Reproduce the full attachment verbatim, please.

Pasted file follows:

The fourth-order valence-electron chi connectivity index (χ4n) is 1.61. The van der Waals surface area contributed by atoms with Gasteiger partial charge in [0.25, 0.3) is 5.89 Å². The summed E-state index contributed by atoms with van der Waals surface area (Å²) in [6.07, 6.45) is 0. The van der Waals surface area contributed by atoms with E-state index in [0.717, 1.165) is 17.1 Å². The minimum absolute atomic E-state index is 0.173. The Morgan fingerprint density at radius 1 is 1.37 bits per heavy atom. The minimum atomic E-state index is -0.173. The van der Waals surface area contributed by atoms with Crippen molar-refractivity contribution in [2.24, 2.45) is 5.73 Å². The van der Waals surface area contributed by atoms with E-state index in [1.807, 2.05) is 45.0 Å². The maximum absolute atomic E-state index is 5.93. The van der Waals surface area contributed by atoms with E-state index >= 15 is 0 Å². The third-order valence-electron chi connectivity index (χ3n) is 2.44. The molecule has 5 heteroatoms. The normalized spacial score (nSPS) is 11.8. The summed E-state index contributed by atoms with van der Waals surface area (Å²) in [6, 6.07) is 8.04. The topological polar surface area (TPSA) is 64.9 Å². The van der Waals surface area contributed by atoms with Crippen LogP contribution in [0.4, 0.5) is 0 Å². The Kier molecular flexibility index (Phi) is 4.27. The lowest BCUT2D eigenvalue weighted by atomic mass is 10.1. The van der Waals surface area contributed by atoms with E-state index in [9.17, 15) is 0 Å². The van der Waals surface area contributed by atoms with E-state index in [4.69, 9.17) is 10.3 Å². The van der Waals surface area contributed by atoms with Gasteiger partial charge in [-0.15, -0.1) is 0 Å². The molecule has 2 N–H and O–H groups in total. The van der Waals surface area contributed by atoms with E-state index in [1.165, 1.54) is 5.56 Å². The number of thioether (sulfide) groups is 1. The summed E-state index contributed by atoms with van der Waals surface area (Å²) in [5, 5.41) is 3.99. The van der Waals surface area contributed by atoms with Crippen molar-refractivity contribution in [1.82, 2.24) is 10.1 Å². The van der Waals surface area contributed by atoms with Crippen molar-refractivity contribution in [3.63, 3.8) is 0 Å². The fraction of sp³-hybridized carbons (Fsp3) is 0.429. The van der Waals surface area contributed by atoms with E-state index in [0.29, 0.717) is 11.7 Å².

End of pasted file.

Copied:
The fourth-order valence-electron chi connectivity index (χ4n) is 1.61. The van der Waals surface area contributed by atoms with Gasteiger partial charge in [0.25, 0.3) is 5.89 Å². The summed E-state index contributed by atoms with van der Waals surface area (Å²) in [6.07, 6.45) is 0. The van der Waals surface area contributed by atoms with E-state index in [0.717, 1.165) is 17.1 Å². The minimum absolute atomic E-state index is 0.173. The Morgan fingerprint density at radius 1 is 1.37 bits per heavy atom. The minimum atomic E-state index is -0.173. The van der Waals surface area contributed by atoms with Crippen molar-refractivity contribution in [2.24, 2.45) is 5.73 Å². The van der Waals surface area contributed by atoms with E-state index in [1.807, 2.05) is 45.0 Å². The maximum absolute atomic E-state index is 5.93. The van der Waals surface area contributed by atoms with E-state index >= 15 is 0 Å². The third-order valence-electron chi connectivity index (χ3n) is 2.44. The molecule has 5 heteroatoms. The normalized spacial score (nSPS) is 11.8. The summed E-state index contributed by atoms with van der Waals surface area (Å²) in [6, 6.07) is 8.04. The topological polar surface area (TPSA) is 64.9 Å². The van der Waals surface area contributed by atoms with Crippen LogP contribution in [0.4, 0.5) is 0 Å². The Kier molecular flexibility index (Phi) is 4.27. The lowest BCUT2D eigenvalue weighted by atomic mass is 10.1. The van der Waals surface area contributed by atoms with E-state index in [9.17, 15) is 0 Å². The van der Waals surface area contributed by atoms with E-state index in [4.69, 9.17) is 10.3 Å². The van der Waals surface area contributed by atoms with Gasteiger partial charge in [-0.15, -0.1) is 0 Å². The molecule has 2 N–H and O–H groups in total. The van der Waals surface area contributed by atoms with E-state index in [1.165, 1.54) is 5.56 Å². The number of thioether (sulfide) groups is 1. The summed E-state index contributed by atoms with van der Waals surface area (Å²) in [5, 5.41) is 3.99. The van der Waals surface area contributed by atoms with Crippen molar-refractivity contribution in [1.82, 2.24) is 10.1 Å². The van der Waals surface area contributed by atoms with Crippen molar-refractivity contribution in [3.63, 3.8) is 0 Å². The fraction of sp³-hybridized carbons (Fsp3) is 0.429. The van der Waals surface area contributed by atoms with E-state index in [0.29, 0.717) is 11.7 Å².